Emilie: It was such a domino effect. Addison wrote this incredible script, I thought I could help bring it to life, Hannah took a chance on it, and then all of a sudden we had the most bad ass film crew in the city.
Addison: Literally Kappa Force happened because I hired women who were smarter than me.
That's become my mantra.
Emilie, tell me about your character!
Emilie: My character is named Chartreuse, and she isn’t in Kappa Force. She’s a normal (kind of) chick with a gothic/cool girl style and a very sharp tongue. She’s the stereotypical “freak” archetype, but Kappa Force gives her a voice and some depth and eventually she has this dope fight scene that will probably be the peak of my acting career.
Tell me more about “Kappa Force” and the fraternity we're dealing with
Addison: So Kappa Force is a secret sorority crime fighting group in a generic sorority. We keep things generic because I love not getting sued.
Emilie: The series opens with the youngest member of Kappa Force being abducted by The Douche, the frat king of Sigma…
And then there’s the boys of Sigma, led by basically a men’s rights activist named The Douche. Ironically The Douche is the most popular man on campus. #Relevant
Addison: In the first season we focus more on the superhero aspects and less on actually sorority and fraternity life. The story focuses more on a new girl in school, Jen who will eventually become a new member of Kappa Force. College life is new and exciting and hot and cute and it's through Jen's eyes we see everything.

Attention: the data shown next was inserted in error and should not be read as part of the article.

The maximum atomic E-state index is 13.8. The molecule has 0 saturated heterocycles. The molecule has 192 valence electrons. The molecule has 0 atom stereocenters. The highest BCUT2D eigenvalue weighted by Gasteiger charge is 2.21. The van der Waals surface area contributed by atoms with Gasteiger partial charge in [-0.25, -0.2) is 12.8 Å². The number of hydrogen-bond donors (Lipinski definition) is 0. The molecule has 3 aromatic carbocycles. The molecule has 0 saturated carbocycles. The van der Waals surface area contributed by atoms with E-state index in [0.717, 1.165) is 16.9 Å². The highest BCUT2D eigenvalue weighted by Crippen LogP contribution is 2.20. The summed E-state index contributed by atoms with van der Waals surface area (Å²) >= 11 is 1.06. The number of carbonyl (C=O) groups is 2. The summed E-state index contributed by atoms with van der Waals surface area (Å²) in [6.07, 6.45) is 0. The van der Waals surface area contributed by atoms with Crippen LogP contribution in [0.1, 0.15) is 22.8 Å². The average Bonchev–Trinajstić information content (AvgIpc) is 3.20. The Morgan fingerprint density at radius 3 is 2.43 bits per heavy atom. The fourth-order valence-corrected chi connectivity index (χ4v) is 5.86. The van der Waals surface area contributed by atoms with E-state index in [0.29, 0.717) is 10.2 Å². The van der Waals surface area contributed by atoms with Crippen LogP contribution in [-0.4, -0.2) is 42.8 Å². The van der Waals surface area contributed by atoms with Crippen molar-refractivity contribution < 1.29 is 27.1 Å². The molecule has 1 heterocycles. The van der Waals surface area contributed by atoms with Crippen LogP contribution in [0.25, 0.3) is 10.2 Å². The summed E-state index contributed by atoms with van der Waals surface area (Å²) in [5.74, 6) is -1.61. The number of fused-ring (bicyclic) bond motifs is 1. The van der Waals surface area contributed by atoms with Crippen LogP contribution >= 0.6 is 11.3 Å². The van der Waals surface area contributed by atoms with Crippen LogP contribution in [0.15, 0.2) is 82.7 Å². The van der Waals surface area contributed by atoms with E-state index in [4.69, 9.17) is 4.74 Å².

Hannah: Yeah - we definitely play up the early 2000s collegiate rom-com V HARD
Addison: There are several people dressed in cargo shorts and velvet and things from Hot Topic
What are some tough topics you explore aside from, y'know, women being oppressed by the patriarchy?
Emilie: Being closeted! Toxic masculinity!
Hannah: I think friendship is a big one too!
Emilie: And friendship yes. One of my favorite things about the show is that the two popular girls (Jen and penny who are literally MODELS) become really close and tender with the archetypal “freak” Chartreuse. Platonic love is so important.
Obviously there are a lot of queer people behind the scenes. Queer romance y/n?
Addison: Oh yeah.
Hannah: But of course. Finally made my dream of directing two men kiss come true.
Where do you want the series to head in / what are your hopes and dreams?
Hannah: I mean, I just want people to notice the hard work that went in. We can make a really cool project with a bunch of 20 somethings and not much money. Like, frickin HIRE US ALREADY.
Addison: Ideally Jesse Bradford watches it when we post it on Vimeo and his production company which I assume he has makes it and then we get picked up by the CW and he ends up in it playing hot professor. First name hot, last name professor.
Emilie: My hopes and dreams include having people realize that young artists are the future and we deserve to have a platform to come together and play and create
I’m so sick of the politics of art. This project was a dream because we all had respect for each other. The end goal was the same for everyone—a badass piece of work that we could be proud of.